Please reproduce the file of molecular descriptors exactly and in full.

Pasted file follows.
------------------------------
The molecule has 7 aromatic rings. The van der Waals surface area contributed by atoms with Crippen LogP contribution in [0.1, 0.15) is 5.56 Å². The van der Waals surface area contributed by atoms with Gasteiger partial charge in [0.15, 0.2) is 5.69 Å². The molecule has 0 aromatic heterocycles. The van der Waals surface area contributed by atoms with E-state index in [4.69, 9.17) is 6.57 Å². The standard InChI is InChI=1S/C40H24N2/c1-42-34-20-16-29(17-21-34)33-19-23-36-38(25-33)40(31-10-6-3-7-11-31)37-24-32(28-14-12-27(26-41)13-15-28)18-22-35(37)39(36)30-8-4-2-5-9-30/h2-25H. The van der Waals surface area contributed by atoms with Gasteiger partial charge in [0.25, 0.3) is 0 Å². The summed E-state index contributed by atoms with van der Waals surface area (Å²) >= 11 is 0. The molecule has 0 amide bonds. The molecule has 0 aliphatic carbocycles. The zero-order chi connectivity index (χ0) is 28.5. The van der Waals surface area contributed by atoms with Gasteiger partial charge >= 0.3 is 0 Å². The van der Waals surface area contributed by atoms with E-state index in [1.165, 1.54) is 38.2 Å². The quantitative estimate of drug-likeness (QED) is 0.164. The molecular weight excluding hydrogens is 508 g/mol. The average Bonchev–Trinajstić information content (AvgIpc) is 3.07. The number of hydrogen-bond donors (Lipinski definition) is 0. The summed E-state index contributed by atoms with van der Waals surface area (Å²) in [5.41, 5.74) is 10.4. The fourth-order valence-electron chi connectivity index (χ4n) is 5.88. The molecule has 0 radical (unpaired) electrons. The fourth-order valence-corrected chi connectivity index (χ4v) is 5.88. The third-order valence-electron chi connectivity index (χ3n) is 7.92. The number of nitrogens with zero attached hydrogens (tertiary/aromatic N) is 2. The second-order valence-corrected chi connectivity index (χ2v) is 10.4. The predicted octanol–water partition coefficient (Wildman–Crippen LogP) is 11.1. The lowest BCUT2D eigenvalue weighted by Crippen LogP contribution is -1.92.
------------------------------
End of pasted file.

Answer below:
The molecule has 7 aromatic rings. The van der Waals surface area contributed by atoms with Crippen LogP contribution in [0.1, 0.15) is 5.56 Å². The van der Waals surface area contributed by atoms with Gasteiger partial charge in [0.15, 0.2) is 5.69 Å². The molecule has 0 aromatic heterocycles. The van der Waals surface area contributed by atoms with E-state index in [4.69, 9.17) is 6.57 Å². The standard InChI is InChI=1S/C40H24N2/c1-42-34-20-16-29(17-21-34)33-19-23-36-38(25-33)40(31-10-6-3-7-11-31)37-24-32(28-14-12-27(26-41)13-15-28)18-22-35(37)39(36)30-8-4-2-5-9-30/h2-25H. The van der Waals surface area contributed by atoms with Gasteiger partial charge in [0.25, 0.3) is 0 Å². The summed E-state index contributed by atoms with van der Waals surface area (Å²) >= 11 is 0. The molecule has 0 amide bonds. The molecule has 0 aliphatic carbocycles. The zero-order chi connectivity index (χ0) is 28.5. The van der Waals surface area contributed by atoms with Gasteiger partial charge >= 0.3 is 0 Å². The van der Waals surface area contributed by atoms with E-state index in [1.165, 1.54) is 38.2 Å². The quantitative estimate of drug-likeness (QED) is 0.164. The molecular weight excluding hydrogens is 508 g/mol. The average Bonchev–Trinajstić information content (AvgIpc) is 3.07. The number of hydrogen-bond donors (Lipinski definition) is 0. The summed E-state index contributed by atoms with van der Waals surface area (Å²) in [5.41, 5.74) is 10.4. The fourth-order valence-electron chi connectivity index (χ4n) is 5.88. The molecule has 0 radical (unpaired) electrons. The fourth-order valence-corrected chi connectivity index (χ4v) is 5.88. The third-order valence-electron chi connectivity index (χ3n) is 7.92. The number of nitrogens with zero attached hydrogens (tertiary/aromatic N) is 2. The second-order valence-corrected chi connectivity index (χ2v) is 10.4. The predicted octanol–water partition coefficient (Wildman–Crippen LogP) is 11.1. The lowest BCUT2D eigenvalue weighted by Crippen LogP contribution is -1.92.